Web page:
# The Claims of Paul Young

Both Baxter Kruger and Paul Young cite Athanasius as supporting their view of relationship with God and the nature of God as “good all the time.” Indeed, Kruger has added to his website the document by Athanasius titled “The Incarnation of the Word of God.”

The implication is that Athanasius supports the basic tenets of what these two believe as believers in universal reconciliation (UR) – that God is good, God is love, God doesn’t judge anyone, all people are children of God, all are destined for heaven, and there is no everlasting judgment in hell.

We can all be grateful for Kruger’s making known the work of Athanasius, the defender of orthodoxy. For in the search for truth, I discovered that Athanasius ends up expressing views that are totally opposed to what the basic tenets of UR and the beliefs of Kruger and Young are.

As Kruger and Young acknowledge, Athanasius of Alexandria was the premier champion of orthodoxy. Additional details about him are important. At the Council of Nicea (325), called by Constantine, the Christian emperor of Rome, Athanasius led the way to defend the eternal deity of Jesus Christ in opposition to the view of Arius, who argued that Jesus Christ had a beginning. According to Arius, Jesus was not co-eternal with the Father, nor was the Holy Spirit. Hence, there is no Trinity. Athanasius showed that the truth of the Bible proves that the Trinity is actual and real. His view triumphed at the Council, when the vast majority of the bishops agreed with the Nicene Creed. It was later validated at another Council and has been the convinced view of the church to this day.

# My Review of Athanasius’s “The Incarnation of the Word of God”[3]

In the following discussion, I show that on countless doctrinal issues, Athanasius deserves the position of champion of orthodoxy and chief opponent of universalism in the past. For the present controversy over UR, Athanasius still speaks powerfully. Here is a list of the particular doctrines as I’ve recovered them from his “The Incarnation of the Word of God.”

In this writing of Athanasius, I do not find the exact words about the goodness of God that Kruger finds. The numbers refer to the paragraphs of Athanasius’s work.

  • Athanasius writes of the love of God (3, 15)
  • the goodness of God (3, 43)
  • and the love and goodness of God (1, 12).
  • He mentions the penalty of God (5).
  • God is not a magician (48, 50, 51, 53).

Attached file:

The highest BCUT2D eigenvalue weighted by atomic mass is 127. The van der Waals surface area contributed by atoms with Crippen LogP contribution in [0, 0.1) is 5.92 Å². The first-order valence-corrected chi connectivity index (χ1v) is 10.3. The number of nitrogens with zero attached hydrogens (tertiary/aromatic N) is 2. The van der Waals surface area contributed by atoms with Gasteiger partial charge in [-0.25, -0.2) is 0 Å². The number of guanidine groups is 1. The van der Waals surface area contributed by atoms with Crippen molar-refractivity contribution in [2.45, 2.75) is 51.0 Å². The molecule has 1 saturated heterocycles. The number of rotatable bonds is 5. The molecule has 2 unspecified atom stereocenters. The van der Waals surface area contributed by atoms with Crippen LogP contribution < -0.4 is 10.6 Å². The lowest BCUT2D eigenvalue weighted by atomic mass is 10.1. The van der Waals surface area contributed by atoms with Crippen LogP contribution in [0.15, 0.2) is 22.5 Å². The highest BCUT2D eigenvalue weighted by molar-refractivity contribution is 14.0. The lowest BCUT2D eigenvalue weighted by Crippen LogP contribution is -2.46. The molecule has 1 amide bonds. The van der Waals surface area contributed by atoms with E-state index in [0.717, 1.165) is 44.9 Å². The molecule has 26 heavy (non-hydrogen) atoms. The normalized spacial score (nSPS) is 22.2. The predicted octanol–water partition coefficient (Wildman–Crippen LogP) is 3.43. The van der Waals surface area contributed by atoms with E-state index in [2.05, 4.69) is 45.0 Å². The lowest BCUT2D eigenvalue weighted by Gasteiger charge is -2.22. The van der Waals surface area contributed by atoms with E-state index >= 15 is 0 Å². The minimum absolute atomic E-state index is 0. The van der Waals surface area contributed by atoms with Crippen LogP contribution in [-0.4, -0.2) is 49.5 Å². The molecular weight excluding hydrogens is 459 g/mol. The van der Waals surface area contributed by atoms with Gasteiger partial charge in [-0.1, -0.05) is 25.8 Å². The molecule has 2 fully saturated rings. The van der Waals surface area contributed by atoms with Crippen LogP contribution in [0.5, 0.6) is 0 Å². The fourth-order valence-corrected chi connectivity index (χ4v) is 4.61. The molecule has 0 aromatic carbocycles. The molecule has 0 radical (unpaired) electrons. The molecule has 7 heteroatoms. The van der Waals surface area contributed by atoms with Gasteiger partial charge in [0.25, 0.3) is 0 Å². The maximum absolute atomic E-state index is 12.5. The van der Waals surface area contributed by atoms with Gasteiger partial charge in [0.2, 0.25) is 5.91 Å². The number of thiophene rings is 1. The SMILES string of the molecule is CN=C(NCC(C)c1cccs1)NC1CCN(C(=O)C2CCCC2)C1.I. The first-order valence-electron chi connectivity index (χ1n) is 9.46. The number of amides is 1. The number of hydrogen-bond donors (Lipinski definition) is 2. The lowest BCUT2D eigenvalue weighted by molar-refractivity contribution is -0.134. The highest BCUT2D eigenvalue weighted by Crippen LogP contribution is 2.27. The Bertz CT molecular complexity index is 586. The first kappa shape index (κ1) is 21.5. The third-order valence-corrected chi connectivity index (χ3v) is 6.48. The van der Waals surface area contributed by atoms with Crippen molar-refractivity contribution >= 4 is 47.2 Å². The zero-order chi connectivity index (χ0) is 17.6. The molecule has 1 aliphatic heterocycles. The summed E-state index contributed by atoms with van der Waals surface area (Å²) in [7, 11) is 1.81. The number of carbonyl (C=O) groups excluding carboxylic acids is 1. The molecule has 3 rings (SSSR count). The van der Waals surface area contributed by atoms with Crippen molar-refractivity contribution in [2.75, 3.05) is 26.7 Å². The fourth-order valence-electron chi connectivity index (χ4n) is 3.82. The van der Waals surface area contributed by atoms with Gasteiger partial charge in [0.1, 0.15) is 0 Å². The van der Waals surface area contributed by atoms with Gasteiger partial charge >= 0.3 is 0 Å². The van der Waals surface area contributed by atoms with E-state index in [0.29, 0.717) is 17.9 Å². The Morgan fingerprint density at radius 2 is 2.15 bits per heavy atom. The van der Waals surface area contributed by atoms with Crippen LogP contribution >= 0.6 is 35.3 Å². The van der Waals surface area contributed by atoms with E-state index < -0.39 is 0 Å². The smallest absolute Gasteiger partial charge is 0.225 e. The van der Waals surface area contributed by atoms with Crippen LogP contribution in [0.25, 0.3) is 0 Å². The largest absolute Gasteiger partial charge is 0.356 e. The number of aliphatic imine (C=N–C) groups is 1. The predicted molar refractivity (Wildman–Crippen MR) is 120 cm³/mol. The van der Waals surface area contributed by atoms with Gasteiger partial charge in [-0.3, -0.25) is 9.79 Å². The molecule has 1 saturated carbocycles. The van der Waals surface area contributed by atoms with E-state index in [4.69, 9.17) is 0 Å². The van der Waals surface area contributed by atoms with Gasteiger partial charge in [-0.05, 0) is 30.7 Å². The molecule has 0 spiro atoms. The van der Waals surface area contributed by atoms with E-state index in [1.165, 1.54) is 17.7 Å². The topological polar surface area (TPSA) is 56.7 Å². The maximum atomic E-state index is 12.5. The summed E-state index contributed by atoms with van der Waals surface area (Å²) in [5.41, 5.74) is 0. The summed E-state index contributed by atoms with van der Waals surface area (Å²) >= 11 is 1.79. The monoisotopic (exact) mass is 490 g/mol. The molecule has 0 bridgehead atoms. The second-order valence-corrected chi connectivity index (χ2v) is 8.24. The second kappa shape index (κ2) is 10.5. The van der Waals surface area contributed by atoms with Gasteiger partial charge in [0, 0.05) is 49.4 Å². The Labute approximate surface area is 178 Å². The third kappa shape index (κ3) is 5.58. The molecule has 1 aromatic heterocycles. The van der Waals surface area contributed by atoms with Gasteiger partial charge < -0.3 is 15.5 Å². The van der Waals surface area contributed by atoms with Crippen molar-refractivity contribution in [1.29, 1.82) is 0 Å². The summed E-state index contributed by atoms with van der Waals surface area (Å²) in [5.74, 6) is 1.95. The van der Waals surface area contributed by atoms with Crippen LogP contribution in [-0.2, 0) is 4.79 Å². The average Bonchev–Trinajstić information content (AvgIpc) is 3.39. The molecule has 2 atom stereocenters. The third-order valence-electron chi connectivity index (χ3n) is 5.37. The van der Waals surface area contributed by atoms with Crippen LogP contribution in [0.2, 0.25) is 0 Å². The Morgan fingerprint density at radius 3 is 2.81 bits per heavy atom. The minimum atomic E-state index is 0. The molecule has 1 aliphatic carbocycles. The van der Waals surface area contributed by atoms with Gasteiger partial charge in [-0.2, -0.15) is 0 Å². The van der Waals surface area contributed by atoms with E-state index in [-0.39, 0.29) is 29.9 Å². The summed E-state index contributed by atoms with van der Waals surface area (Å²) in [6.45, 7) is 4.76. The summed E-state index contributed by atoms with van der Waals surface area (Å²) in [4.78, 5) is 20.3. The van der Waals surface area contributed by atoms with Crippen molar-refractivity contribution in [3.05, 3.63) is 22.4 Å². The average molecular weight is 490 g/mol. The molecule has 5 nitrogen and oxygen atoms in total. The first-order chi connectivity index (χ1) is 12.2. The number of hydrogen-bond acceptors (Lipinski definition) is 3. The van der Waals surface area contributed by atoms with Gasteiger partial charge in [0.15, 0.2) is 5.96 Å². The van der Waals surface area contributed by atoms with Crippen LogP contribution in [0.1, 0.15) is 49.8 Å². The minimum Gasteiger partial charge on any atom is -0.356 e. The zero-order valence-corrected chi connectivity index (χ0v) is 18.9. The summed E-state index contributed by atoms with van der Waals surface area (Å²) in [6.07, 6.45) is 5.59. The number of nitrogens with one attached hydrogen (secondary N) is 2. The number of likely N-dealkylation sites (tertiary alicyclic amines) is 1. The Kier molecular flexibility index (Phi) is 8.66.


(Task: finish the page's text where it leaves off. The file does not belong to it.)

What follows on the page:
• Christ is holy (14)
  • and distinct from the creation (17, 43).
  • Christ is “essential righteousness” (40).
  • He fully took on human nature to recreate man after the image of God (13).
  • He is fully God and fully human (17, 18, 19).
  • He pursued death (22).
  • The cross becomes a monument to Christ’s work (24, 32).
  • Jesus Christ came for the purpose of dying (31)
  • to save humanity (43).
  • Athanasius mentions the “sign of the cross” (47, 50, 53, 55).
  • Christ will come again (56)
  • with “eternal fire” (56, 57).
  • There will be the recompense of judgment (38).
  • Christ already reigns (40).
  • Athanasius writes that Christ “assumed humanity that we might become God” (54). The context explains this as our being able to “perceive our unseen Father’s mind” that we “might inherit immortality.”
  • Athanasius states that the “achievements of Christ” are so numerous that they are like trying to count the waves on the open sea; they are innumerable (54).
  • People bear God’s image and likeness (3, 4, 5, 11, 12, 13, 21, 43)
  • but because of the fall of Adam and Eve, the nature of all is corrupt (4, 7, 9, 41, 43, 46, 49).
  • People need to experience the new birth (14).
  • They need to be converted (27).
  • People would have perished under the penalty of spiritual death if Christ had not come (5, 6 [twice], 7, 8).
  • He writes that a man’s personality penetrates his whole being (42).
  • All are enlightened (40).
  • The reality of the devil is acknowledged (25 and others);
  • he brought death (5).
  • Evil spirits are mentioned frequently (32 [four times], 45, 46, 47, 48 [often], 49, 50, 51, 52, 55 [three times]).
  • Athanasius places a great emphasis on the necessity to believe Christ and the gospel (15, 18, 21, 23, 24, 27, 28 [four times], 29 [three times], 30, 31 [four times], 32 [twice], 33 [the faithfulness of Jesus, twice], 35, 38, 40, 41, 50, 53, 55, 56).
  • Faith and obedience go together (30).
  • Athanasius places an even greater emphasis on the substitutionary death of Christ on behalf of all people (8, 9, 10, 16, 20, 21, 22, 25, 26, 31, 34, 37 [eight times], 38 [three times], 54).
  • He came to pay the debt owed for sin (20).
  • Christ is the Savior of all (1 [three times], 15, 25, 26, 32, 37 [three times], 38, 40 [Jesus is the ransom for all], 44, 46, 47, 49, 50, 51, 52, 53, 54, 55)
  • and Lord of all (34).
  • Athanasius cites Isaiah 53 (34 [contrasting Paul Young on child sacrifice, Lies, chapter 19]).
  • Christ fulfilled prophecy (33, 34 [about his death], 35 [about the cross]).
  • In light of the preceding paragraphs, it is clear that Athanasius does not support UR. Christ is the Savior of all – of all who believe.
  • Athanasius warns of “subordinate imposters” who mislead believers (55).
  • He identifies Christianity as a “religion” (1, 28, 31, 48).
  • He addresses how Christians are to interpret Scripture – namely, by being in fellowship with the saints (57).
  • He encourages the study of nature (49).